PIG is on the Antarctic coast, 1,400 miles from McMurdo and notorious for heavy overcast, high winds and above average snowfall. For those of you geographically inclined, 75 degrees South latitude and 100 degrees West longitude brings you very close to the precise spot of our planned drilling camp. The bad weather led the logistics planners to deliver most of the equipment for the support camp being built near the ice shelf via an overland traverse. Finding the route and proving its safety were tasks accomplished in previous seasons. It’s being used this season to deliver additional supplies and helicopter fuel. The traverse was also supposed to deliver the parts of our equipment that could survive the bashing and crashing inherent to ice sheet traverses.

The first problem we encountered once we got our bearings in McMurdo was that much of our equipment we shipped down intended for the traverse was still here scattered throughout the town. The second problem was that the traverse had not departed yet—but it was leaving from Byrd station, quite a long way from McMurdo, so no new equipment could be added to the load. The third problem was that some of our equipment was unaccounted for (i.e., neither in McMurdo nor at Byrd). And the fourth problem was that the initial crew that was supposed to be flying to the helo camp location was still cooling their heels in MacTown. Welcome to McMurdo!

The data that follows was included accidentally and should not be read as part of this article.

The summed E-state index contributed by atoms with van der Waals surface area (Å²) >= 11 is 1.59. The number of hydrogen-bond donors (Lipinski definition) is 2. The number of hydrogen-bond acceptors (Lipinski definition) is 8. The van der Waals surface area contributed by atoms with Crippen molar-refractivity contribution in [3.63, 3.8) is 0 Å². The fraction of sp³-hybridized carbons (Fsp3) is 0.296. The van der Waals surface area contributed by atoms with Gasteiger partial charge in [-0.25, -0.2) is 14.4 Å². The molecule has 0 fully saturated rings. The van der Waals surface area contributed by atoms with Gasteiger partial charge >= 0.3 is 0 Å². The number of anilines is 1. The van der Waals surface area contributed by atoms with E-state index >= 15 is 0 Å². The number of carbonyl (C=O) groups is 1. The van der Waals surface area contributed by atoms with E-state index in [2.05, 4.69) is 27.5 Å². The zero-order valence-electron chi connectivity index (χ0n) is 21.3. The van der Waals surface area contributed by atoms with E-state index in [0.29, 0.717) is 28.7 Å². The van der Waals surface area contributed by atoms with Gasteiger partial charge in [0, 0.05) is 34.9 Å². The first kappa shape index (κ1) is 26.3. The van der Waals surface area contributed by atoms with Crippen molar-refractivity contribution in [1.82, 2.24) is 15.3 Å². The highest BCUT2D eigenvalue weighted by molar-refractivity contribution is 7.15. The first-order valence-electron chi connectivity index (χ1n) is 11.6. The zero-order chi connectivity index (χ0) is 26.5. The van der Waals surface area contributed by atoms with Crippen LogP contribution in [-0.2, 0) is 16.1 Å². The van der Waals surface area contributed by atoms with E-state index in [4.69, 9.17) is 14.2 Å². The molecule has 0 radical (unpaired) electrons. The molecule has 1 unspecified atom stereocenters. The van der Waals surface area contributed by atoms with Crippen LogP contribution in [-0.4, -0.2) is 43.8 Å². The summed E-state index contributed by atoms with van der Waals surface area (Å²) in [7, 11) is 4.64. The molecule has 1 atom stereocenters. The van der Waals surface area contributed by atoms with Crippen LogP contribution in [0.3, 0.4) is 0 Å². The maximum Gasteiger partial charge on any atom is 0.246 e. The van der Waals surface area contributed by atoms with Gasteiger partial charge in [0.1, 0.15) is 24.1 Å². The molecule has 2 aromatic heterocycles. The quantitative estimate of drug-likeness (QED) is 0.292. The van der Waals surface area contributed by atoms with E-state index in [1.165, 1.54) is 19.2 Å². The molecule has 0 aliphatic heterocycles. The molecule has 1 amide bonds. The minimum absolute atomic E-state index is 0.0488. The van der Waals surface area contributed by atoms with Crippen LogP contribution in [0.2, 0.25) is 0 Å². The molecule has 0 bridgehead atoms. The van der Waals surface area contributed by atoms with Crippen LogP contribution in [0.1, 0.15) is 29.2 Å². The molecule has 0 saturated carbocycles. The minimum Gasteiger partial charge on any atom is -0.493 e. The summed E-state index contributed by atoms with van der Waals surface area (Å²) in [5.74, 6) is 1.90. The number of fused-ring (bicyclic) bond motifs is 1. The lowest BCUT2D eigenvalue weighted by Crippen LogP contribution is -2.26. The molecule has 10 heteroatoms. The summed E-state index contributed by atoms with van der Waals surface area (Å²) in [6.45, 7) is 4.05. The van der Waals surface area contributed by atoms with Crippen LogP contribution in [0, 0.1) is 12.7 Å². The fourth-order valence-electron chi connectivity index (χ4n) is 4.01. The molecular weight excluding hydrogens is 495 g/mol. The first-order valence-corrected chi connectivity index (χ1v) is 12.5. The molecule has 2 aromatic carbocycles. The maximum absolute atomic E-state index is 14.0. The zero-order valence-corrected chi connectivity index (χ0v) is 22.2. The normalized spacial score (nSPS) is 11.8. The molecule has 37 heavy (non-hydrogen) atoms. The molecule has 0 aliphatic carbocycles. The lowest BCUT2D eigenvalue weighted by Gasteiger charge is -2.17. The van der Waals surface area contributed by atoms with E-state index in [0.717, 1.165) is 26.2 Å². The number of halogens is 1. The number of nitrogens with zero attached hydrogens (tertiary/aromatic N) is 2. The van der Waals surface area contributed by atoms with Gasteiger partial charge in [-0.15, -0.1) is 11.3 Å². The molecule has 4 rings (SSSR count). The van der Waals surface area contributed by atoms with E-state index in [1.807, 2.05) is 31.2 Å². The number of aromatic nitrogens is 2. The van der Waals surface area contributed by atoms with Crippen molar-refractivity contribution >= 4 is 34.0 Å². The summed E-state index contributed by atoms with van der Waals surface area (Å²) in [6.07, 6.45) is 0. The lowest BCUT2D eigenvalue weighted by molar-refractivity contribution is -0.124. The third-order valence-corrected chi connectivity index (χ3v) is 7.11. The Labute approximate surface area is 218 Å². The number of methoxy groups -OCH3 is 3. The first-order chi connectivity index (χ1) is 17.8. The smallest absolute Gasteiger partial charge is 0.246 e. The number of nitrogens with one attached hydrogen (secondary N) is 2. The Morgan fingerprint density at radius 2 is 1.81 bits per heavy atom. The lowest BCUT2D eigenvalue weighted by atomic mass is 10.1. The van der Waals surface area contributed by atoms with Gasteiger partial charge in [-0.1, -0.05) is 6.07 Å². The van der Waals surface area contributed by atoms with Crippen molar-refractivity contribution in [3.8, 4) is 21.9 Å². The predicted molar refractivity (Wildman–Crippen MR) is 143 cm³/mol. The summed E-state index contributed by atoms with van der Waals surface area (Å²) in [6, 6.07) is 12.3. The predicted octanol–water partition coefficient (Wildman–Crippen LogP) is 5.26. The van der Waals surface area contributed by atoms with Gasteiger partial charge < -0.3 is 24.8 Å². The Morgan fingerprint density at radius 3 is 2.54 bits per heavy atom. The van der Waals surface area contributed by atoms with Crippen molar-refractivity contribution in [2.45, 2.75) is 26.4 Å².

So for us, the primary task the last couple of days has been making sense of this apparent chaos. It has taken a lot of effort to unravel the whereabouts of each piece of gear, but we are pretty close to being there. Of course, what comes from this is a much-revised plan and timetable for getting everything and everybody necessary out to PIG. It’ll work if the weather cooperates. We are already a week behind schedule.

Pine Island Glacier 2011: Moving On South

December 13th, 2011 by Maria-Jose Viñas

By Bob Bindschadler

1 December I write this on the flight from Christchurch, New Zealand to The Ice. We are on an Air Force C-17, a monstrously large aircraft for transporting monstrously large amounts of cargo. In the old days, scientists and contractors traveling to the ice were treated much the same as cargo, but I’m pleased to have benefited in recent expeditions from the Air Force’s revelation that we are not quite the same. We used to be packed cheek to jowl in two rows of facing web seats, which forced us to literally rub elbows with our two neighbors and interleave knees with the people we faced across a nonexistent aisle. Most uncomfortable! Today I can stretch out my legs fully and not quite touch the pallet of cargo occupying the center of the aircraft. And there is more elbowroom between my neighbors than in economy class seats on most commercial airlines. The seats still can’t be described as anything approaching soft, but for those of us who know the past, there are no complaints.